In any competitive situation, whether it’s sport or business it’s impossible to succeed without these 3 factors: having the most effective team, playing to the rulebook and sticking to your agreed tactical approach. And this is never truer than when Competitive Dialogue is used in the bidding process.
Competitive Dialogue is a legally defined process used in complex tenders, particularly where some technical aspects of the project cannot be fully defined without the expert input of the potential bidders. Because the process falls within the EU Public Procurement Regulations the rules are very strict and have to be applied consistently and fairly. If you don’t understand them or try to work around them, you’ll find the commercial equivalent of Jonny Wilkinson ready to slot another 3 penalty points between your posts – every time. Arguing with the ref is also pointless; clients don’t make the rules - they just have to apply them, fairly and consistently.
If you receive an invitation to participate in dialogue (ITPD) you will be told what the process is and what the contracting authority is looking to establish at each stage. Make sure that you fully understand these ‘rules’ and that you have planned how you will work within them to present and emphasize your most persuasive arguments and your competitive advantages. There is no opportunity to do this outside of the process. So if you haven’t planned how you can get your message across within the rules, you simply won’t have another chance.
Pick the Right Team
When it comes to selecting the team to be involved in Competitive Dialogue remember this: a collection of star players doesn’t usually make an effective team. And individuals with a big ego who like to show off often prevent the rest of the team from making an effective contribution.
The client’s team will come from many business functions and may have different members at different stages. Each will have their own area of interest and each will have critical points where they need to have confidence in your solution. A range of personalities and a range of interests will be involved in the decision and a diverse bid team will have the best chance of establishing the all-important rapport with the full range individuals in the client team.
And never forget that dialogue means a two way conversation. Active listening skills are vital and you need to allow the client every opportunity to tell you what you need to know.
Get Your Tactics Right
A sound tactical approach means that everyone in the team has a clearly defined role and knows what is expected of them. Collectively you must plan how you will work together to answer all of the client’s questions and reinforce the unique value of your solution. Coming out of a meeting and saying “I thought you were going to cover that” is a sure sign that you’re on the road to disappointment. All team members must understand their role and have an opportunity to make a contribution.
Here’s where coaching can really pay off. Some of the people who need to be involved may not be used to presenting or participating in such formal discussions; much better if they can practise and hone their skills in front of a friendly crowd before entering the arena. Try out different scenarios and try to have somebody impartial around who can give you an honest appraisal of how persuasive your arguments are and how convincing people are being when they make their input.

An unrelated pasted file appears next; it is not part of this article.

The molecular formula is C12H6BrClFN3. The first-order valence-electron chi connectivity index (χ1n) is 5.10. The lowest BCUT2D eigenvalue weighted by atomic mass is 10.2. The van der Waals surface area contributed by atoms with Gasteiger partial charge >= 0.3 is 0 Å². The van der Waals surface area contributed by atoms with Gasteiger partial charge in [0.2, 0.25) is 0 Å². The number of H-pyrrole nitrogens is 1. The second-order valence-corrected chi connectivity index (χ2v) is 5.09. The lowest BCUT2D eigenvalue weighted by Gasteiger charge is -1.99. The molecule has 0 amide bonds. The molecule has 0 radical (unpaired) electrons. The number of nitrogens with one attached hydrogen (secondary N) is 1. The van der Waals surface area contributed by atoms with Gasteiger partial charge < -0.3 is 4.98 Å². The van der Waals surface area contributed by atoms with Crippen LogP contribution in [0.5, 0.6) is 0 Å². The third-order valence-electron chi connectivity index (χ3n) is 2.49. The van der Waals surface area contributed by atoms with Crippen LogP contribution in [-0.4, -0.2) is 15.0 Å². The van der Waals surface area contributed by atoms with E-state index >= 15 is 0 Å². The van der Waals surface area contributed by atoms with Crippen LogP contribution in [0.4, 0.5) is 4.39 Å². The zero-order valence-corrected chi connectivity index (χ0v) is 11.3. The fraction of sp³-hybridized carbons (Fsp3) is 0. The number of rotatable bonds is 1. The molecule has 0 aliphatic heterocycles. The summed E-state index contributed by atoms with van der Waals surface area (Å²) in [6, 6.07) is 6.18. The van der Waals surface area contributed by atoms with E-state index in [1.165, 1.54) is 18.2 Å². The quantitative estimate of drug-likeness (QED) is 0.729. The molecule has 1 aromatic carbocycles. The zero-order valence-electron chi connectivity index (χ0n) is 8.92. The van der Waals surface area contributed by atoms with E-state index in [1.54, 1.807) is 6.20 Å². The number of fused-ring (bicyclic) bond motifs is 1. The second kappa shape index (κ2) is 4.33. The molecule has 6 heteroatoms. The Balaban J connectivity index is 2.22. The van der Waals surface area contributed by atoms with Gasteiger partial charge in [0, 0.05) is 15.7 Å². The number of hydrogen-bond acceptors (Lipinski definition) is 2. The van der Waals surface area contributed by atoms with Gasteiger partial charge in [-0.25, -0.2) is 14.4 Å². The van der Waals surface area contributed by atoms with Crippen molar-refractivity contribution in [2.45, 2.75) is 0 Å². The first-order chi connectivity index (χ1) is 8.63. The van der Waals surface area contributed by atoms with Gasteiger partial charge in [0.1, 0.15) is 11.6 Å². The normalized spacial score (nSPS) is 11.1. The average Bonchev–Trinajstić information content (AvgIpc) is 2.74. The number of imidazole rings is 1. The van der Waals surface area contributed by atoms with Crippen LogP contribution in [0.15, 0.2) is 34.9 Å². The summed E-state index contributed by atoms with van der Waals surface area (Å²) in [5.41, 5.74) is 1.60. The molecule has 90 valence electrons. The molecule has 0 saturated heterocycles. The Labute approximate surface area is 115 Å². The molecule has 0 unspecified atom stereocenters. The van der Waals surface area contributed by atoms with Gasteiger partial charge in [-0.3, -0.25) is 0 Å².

Keep the Full Squad Engaged
At different stages you might have different people in the team. And some of the team will be working in the background rather than attending the dialogue meetings. The importance of giving the support team as much feedback as possible can’t be overstressed. Keep detailed notes from meetings and be meticulous about recording agreed actions. Once Competitive Dialogue starts the pace can be frantic so without exemplary record keeping and communication things are likely to get missed.
The Game Stops When the Whistle Goes
Competitive Dialogue meetings will have a defined focus and a fixed timespan. Planning and focus are critical. Spend time waffling on about things that are not important for that stage of the process and there’s every chance that you’ll end up at the end of the meeting with a list of important things you didn’t get time to say. Too bad – there’s no ‘Fergie Time’ in Competitive Dialogue.
A typical example would be wasting time talking about costs and prices at the Outline Solution stage. At this point the client is only interested in establishing your technical competence and your understanding of their needs. Be clear that this is the point of this stage of the process and focus on satisfying these points. Anything else will be disregarded, even if it is relevant to a later stage of the process.
Competitive Dialogue is here to stay. And awarding authorities are becoming stricter about how they apply the process. Knowing how to play the game to win will be essential for businesses who want to win complex public sector contracts.
Hugh Graham, The Bid Coach.
Winning business through bids and tenders is more competitive than ever. Coaching will give your team the edge and win you more business.
Contact: [email protected] visit our websitewww.thebidcoach.co.uk or call (01963) 240555
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I have many years of senior sales and account management positions.
This experience taught me how to interpret exactly what clients are seeking, and what they need and expect to see and hear from the successful bidder. We draw on this experience to give your team an additional competitive advantage by building on their existing strengths while improving their team-working and self-awareness.